Delphin Investments and USAID: Working Together to Mobilize the Haitian Diaspora to Invest “Back Home”
This blog post was written by Emily Langhorne of USAID INVEST
In the late 1960s, the United Nations (UN) created a set of criteria to identify the countries that needed the most assistance to improve the lives of their citizens. These countries became known as the Least Developed Countries (LDCs). Their residents have, on average, shortened life expectancy, limited access to healthcare, low levels of educational attainment, and meager household incomes.
The UN published its first list of LDCs in 1971. Haiti has been on the list ever since. It is the only LDC in the Americas. Over 60 percent of the population lives on less than US$2.00 a day, and in 2018 approximately 14 percent of Haitians were unemployed.
“If you go to Haiti, you realize that one of the country’s fundamental problems is the lack of employment. People want to work, but there exist few opportunities for them to do so,” explains Jean-Marc Cuvilly, a finance expert who lived in Haiti until he moved to the U.S. for college. Cuvilly serves as the Platform Lead for Haiti INVEST, an activity under USAID INVEST that aims to assist Haiti’s small and medium-sized enterprises (SMEs) in accessing financing for growth.
“To combat the lack of employment, you have to find a way to support small and medium businesses because they are the backbone of employment,” explains Cuvilly. “Unfortunately, it’s an uphill battle to mobilize investment into any place that’s facing instability. Haiti does not score well in terms of countries to invest in, so it’s difficult for local companies to grow and create jobs because they have trouble accessing finance.”
SMEs in Haiti face many challenges when trying to access capital. Because there aren’t many local private equity funds, the demand for equity capital exceeds the supply. When it comes to debt, local banks are conservative when making loans because they operate in an environment with many political, economic, and social risks that could impact the market. As a result, they charge high interest rates.
“Capital is very expensive in Haiti,” says Cuvilly. “Local capital often is too expensive to make sense from a business plan perspective. When we launched Haiti INVEST and thought about encouraging investment into SMEs, we immediately concluded that we couldn’t rely solely on in-country capital since it is so difficult to access and that investment must also come from overseas. One overseas group that we thought might be well-positioned to invest but was not yet engaged was the Haitian diaspora.”
About 2 million Haitians — a sixth of the country’s population — live outside of Haiti. Over the past decade, remittances from the diaspora have exceeded both foreign aid and international investment flows into the country. In 2019, personal remittances to Haiti made up 38.5 percent of the country’s GDP.
“This is a group that is highly-motivated, well-educated, and successful,” says Cuvilly. “So far, it has mostly engaged with Haiti’s economy by sending remittances, but if only a small percentage of that money was used for investment rather than consumption of goods, it could make a real difference for the country’s economic development. Of course, not everyone in the diaspora is looking to invest, but identifying and enabling even a small percentage to do so would be significant.”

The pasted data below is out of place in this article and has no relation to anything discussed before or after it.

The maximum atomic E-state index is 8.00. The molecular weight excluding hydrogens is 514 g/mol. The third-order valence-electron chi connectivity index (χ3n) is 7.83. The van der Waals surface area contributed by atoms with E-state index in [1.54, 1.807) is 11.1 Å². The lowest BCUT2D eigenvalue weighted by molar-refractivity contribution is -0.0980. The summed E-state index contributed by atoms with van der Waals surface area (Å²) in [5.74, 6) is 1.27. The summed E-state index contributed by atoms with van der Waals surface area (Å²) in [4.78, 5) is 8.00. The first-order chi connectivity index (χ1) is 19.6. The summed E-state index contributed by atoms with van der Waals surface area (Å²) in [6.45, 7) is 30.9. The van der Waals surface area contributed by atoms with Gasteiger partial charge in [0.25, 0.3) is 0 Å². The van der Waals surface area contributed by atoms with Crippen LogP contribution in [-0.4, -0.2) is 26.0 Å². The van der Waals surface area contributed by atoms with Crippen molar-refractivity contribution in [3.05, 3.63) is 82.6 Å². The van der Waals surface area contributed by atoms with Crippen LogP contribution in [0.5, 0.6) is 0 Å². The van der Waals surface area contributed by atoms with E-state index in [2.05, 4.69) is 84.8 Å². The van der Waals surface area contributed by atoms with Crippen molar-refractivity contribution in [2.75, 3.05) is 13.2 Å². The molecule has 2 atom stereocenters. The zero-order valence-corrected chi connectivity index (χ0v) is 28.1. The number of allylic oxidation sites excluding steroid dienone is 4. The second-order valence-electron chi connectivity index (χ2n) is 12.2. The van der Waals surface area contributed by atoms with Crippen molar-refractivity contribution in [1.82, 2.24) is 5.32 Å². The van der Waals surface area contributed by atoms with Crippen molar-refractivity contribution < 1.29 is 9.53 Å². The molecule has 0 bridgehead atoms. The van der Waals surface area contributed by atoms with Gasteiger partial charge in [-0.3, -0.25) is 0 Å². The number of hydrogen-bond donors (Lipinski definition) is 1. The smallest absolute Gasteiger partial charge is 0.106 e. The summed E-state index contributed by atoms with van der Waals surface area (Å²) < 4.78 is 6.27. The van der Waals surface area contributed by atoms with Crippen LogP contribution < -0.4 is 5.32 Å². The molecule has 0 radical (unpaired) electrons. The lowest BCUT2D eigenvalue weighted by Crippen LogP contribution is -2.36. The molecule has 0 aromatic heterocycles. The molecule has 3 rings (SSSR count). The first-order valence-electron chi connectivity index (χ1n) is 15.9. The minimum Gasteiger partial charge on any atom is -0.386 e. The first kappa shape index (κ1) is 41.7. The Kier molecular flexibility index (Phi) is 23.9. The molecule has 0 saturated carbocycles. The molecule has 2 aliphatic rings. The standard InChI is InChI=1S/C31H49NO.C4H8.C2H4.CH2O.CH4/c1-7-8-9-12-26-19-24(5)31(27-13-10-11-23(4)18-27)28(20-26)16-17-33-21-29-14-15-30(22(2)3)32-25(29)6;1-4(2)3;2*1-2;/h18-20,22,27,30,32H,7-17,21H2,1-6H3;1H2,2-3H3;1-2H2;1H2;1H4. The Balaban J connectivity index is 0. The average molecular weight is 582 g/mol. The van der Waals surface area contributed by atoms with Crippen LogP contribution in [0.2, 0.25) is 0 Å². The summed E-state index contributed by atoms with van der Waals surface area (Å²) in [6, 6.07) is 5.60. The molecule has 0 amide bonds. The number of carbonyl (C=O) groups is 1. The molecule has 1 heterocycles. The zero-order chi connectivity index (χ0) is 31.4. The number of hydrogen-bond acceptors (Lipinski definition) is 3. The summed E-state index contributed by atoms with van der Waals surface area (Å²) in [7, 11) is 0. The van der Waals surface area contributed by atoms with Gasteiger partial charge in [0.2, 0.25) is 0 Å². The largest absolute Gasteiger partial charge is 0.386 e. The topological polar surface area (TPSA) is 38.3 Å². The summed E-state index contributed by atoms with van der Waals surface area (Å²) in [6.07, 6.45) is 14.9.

Engaging the Diaspora Through Investment Roadshows
To target the diaspora and educate them about investing in Haiti, Haiti INVEST decided to host a series of investment roadshows. Each roadshow event would showcase investment opportunities in Haiti, featuring presentations from Haitian entrepreneurs and panel discussions with investment experts.
INVEST released a request for proposal (RFP) soliciting applications from firms, asking how they would organize such a roadshow including their strategy for engaging the diaspora and identifying potential investors.
When Guy-Max Delphin, CEO and Chief Investment Officer of Delphin Investments, heard about the RFP, he thought his firm might be a perfect partner for Haiti INVEST.
Born in Haiti, Delphin moved to the U.S. to study medicine. In the second year of his pre-med program, he took an Econ class as a graduation prerequisite. His interest in economics grew, he switched majors, and after college, he landed a job on Wall Street where he spent most of his career.
A decade later, in 2008, he began working at Yale New Haven Health Care System. He managed its pensions, endowments, and operating funds. When the financial crisis hit later that year, Delphin decided that he wanted to spend the rest of his career building financial products that were focused on mitigating risk. In early 2009, he launched Delphin Investments based on the investment philosophy of protecting on the downside so that investors experience less volatility and receive better risk-adjusted returns over the long-term.
“To me, preserving capital as much as possible is a more conservative way to manage assets for pensions and retirement. Most of the products at Delphin Investments are built and managed with that philosophy, which also means not capturing all of the upside — not a popular philosophy during a bull market that started at the market bottom on March 6, 2009,” says Delphin.
When a 7.0M earthquake rocked Haiti in 2010, causing massive destruction and hundreds of thousands of causalities, Delphin decided for the first time in seven years to go home.